The washability of a weighted blanket should also be considered because cleaning the blanket will be required at some point. Ensure you follow the manufacturer’s cleaning instructions so you do not damage the weighted blanket.
Safety Tips When Using Weighted Blankets for Kids
Though weighted blankets come with a wide range of benefits, there are a few precautions that can help you make the best use of them if complied with:
- Do not use an adult blanket on your child. If you are using a weighted blanket for yourself, ensure your child does not have access to it as using it could be dangerous for your child due to the weight disparities.
- Teach your child to remove the blankets on their own. If you use a weighted blanket for your child when they sleep, teach them how to take it off on their own. They should know that the blanket must never be used to cover their head and neck.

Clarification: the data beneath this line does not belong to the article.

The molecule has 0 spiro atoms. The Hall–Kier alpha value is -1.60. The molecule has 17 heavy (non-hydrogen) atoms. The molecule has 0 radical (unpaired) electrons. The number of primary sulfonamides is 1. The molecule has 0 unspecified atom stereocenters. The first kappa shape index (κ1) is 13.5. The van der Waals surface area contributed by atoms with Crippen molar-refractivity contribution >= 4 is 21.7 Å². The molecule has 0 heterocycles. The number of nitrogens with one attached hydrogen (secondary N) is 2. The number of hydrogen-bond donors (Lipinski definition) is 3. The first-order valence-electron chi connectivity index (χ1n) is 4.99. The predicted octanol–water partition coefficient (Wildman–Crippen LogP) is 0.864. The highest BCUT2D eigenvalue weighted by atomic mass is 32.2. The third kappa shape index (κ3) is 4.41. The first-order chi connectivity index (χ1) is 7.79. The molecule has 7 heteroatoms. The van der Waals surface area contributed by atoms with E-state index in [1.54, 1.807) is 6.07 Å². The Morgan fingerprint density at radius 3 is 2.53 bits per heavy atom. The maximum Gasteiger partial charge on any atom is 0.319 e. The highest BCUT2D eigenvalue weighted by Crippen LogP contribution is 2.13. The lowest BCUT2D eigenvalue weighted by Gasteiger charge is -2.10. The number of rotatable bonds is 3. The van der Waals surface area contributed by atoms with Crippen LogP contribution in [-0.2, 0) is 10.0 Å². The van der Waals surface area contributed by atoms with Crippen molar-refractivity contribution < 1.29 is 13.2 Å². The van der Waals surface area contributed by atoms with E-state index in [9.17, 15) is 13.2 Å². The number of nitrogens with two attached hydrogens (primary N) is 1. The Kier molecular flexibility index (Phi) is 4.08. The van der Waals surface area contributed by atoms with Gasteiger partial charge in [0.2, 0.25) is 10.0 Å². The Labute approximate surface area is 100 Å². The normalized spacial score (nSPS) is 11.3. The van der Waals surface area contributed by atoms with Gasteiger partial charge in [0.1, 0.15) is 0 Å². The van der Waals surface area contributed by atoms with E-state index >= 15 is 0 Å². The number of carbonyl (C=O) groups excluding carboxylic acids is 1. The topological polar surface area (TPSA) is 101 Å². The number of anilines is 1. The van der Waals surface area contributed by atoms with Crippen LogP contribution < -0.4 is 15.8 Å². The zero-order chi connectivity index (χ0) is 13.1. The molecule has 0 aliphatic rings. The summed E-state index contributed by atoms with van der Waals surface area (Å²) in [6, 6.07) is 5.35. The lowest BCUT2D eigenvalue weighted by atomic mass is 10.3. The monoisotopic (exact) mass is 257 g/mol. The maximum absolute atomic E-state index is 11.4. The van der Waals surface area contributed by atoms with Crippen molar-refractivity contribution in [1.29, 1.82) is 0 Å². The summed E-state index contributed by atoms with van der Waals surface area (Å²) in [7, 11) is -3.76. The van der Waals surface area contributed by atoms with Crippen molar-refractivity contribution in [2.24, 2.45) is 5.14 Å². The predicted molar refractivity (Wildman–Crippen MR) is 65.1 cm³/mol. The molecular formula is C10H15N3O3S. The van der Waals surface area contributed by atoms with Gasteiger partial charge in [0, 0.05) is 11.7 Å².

- Never use it as a restraint. Children can get over excited at times and become hyperactive. Avoid trying to restrain them with a weighted blanket as this could be dangerous.
- Seek the consent of your child. You want to avoid scaring your child with the blanket, especially when it can help improve their special circumstances.
If you have a child with special needs and are considering using a weighted blanket to aid their sleep, you are on the right path. The soothing and calming pressure that weighted blankets provide can help your child with special needs, or even children who just need an extra bit of help to fall asleep or relax after a long day.
Used correctly, weighted blankets can be a valuable asset in the toolkit of parents of children with special needs. It is an important part of a treatment plan that can help your child experience calmer and happier days and nights.
Cheers to better sleep for your kids, which is probably the dream of every parent. Hopefully, as your kids are able to sleep better, you too will get some extra rest and sleep!